Back in the early 1980’s I owned and restored 8cwt Morris Commercial PU 8 wireless truck. Due to various circumstances I had to sell it, and I have regretted it ever since- my two sons never forgave me. It eventually ended up in a museum in Austria.
At our area military show at Southsea one of these trucks was for sale. I say ‘rare’ as most of them were left behind at Dunkirk or in the Western Desert. That evening I told my son Rory and he arranged to see it. The result was a deal was struck and the Morris Commercial was duly collected. Rory used it for a while until the 25hp six-cylinder engine started making expensive noises and as the truck was not to our standard he decided to a ‘Ballard’ restoration.
When sold out of the Army the PU8 had ended up as a garage breakdown truck on trade plates until the owner died. By 1959, it had been restored in breakdown registered as ‘ROT.830G’ in 1968, a number we decided to retain as part of its history. Before it came into our hands, the vehicle had passed through a number of military club owners and it was believed to be a 1941 model. However, on cleaning the chassis, we found the original number ‘1803-PU-78.33’ and checking this with official documents it was confirmed as one of a 1940 batch.
PHOTO: ‘ROT.830G’ in its breakdown truck form taken at Cookfield Rally in September 1969.
Armed with much information and photographs obtained from official sources, not least the Imperial War Museum in South East London, we were determined to get the restoration correct. I was stripped down to the last nut and bolt and in the process we found the chassis to be slightly bent. A previous owner lifting and towing a 7-ton horsebox apparently caused this. The chassis was shot blasted, zinc plated and painted. All mechanical parts overhauled or replaced and the ‘OH’ engine (which we found to have one odd piston) rebuilt.
Attention was then given to the body, involving the use of new ash framing and many new metal panels. Rory and another local member, Brian Lisher, carried out all the canvas work using original photographs as a guide and eventually we obtained the correct No. 11 Wireless Set from and Australian military vehicle owner who was also restoring a similar truck. We only know of two PU8 military trucks in Australia so spares down-under are non-existent. Rory is helping wtih parts exchange for the wireless set, feeling particularly lucky to obtain one as most of those used by the British Army were destroyed when superseded by later equipment. To the best of our knowledge there are only two examples in museums in England.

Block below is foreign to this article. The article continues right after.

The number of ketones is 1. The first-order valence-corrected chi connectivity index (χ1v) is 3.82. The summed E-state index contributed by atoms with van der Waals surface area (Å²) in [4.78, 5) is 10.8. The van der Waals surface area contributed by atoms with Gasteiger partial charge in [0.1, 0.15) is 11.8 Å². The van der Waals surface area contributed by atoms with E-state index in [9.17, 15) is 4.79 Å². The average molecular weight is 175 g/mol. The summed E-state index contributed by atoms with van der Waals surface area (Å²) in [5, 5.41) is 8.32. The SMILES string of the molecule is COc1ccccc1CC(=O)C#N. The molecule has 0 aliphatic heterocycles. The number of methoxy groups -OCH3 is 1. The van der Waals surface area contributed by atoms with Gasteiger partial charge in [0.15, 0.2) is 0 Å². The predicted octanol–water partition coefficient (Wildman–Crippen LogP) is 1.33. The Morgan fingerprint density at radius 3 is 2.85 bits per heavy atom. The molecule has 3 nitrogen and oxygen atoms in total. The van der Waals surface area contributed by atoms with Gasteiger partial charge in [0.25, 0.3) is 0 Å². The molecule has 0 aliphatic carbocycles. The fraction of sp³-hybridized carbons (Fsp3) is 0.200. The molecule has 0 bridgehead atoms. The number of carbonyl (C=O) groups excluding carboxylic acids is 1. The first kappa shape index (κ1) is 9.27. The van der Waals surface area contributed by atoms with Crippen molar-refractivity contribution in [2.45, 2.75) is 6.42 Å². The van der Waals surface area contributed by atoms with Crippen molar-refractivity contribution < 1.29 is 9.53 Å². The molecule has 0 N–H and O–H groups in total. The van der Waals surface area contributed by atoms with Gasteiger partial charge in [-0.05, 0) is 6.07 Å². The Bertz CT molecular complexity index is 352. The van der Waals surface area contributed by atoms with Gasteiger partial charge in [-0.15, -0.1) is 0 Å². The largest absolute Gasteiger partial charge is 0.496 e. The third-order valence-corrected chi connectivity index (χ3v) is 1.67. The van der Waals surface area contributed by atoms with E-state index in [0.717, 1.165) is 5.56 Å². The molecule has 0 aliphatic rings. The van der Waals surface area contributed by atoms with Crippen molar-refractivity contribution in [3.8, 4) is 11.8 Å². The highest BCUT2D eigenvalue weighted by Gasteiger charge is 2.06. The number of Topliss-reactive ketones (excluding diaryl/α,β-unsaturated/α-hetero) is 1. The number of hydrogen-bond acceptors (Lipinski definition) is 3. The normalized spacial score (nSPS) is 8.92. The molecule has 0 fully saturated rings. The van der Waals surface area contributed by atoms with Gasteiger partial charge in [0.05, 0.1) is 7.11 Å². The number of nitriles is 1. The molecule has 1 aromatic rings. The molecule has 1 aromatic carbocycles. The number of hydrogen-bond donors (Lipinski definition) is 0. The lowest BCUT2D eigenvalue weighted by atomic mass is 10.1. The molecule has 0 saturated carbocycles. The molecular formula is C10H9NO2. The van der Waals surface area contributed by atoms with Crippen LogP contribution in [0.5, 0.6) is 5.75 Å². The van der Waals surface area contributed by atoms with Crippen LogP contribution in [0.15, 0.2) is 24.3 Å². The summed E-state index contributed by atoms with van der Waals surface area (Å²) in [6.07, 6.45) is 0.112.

PHOTO: PU8cwt Mark II owned by Australian enthusiast Colin Anderson of Victoria
One of our local Morris Register members Russ Headley, showed us a photograph of his father sat on the wing of one of these trucks at Tidworth on Sailsbury Plain, taken in 1941. His father, Sergeant Headley, had survived the evacuation of Dunkirk the previous year and was with the 1st Battalion of the Rifle Brigade. Thus inspired we used the Brigade markings of our PU8. Sadly, Sergeant Headley died before the truck restoration was finished.
On the first outing with the PU we went to the local Noggin & Natter and it was while we were in the pub meeting place that a generation came in asking who owned the truck. Apparently his father had also been in the Rifle Brigade and he had many interesting photographs to show us.
For the D-Day celebrations, Rory and I took our military vehicles over to Normandy. Mine being a rare 1943 Canadian Ford with an Anti-Aircraft gun on the back. Both vehicles performed faultlessly and we were lucky to be selected for the Bayeux Parade.
PHOTO: Photographed in 1938, ‘HMD.602’ was a PU Wireless truck in service with the ‘A. Corps Signals’
PU 8cwt Data Sheet
Engine: OH 6 cylinder, 83mm bore x 110mm stroke, 3485cc. Rear axle: ¾ floating, spiral bevel type, reduction ratio 4.583:1. Wheelbase: 9′ 0″, Track: front 4′ 10½”, Track: rear 5′ 0″, Overall length: 12′ 9″, Width overall: (over front wings) 6′ 3″, Ground clearance under rear axle: 7.125″ turning circle: 33′ 0″, Tyres: Dunlop 9.00-13 low pressure tyres.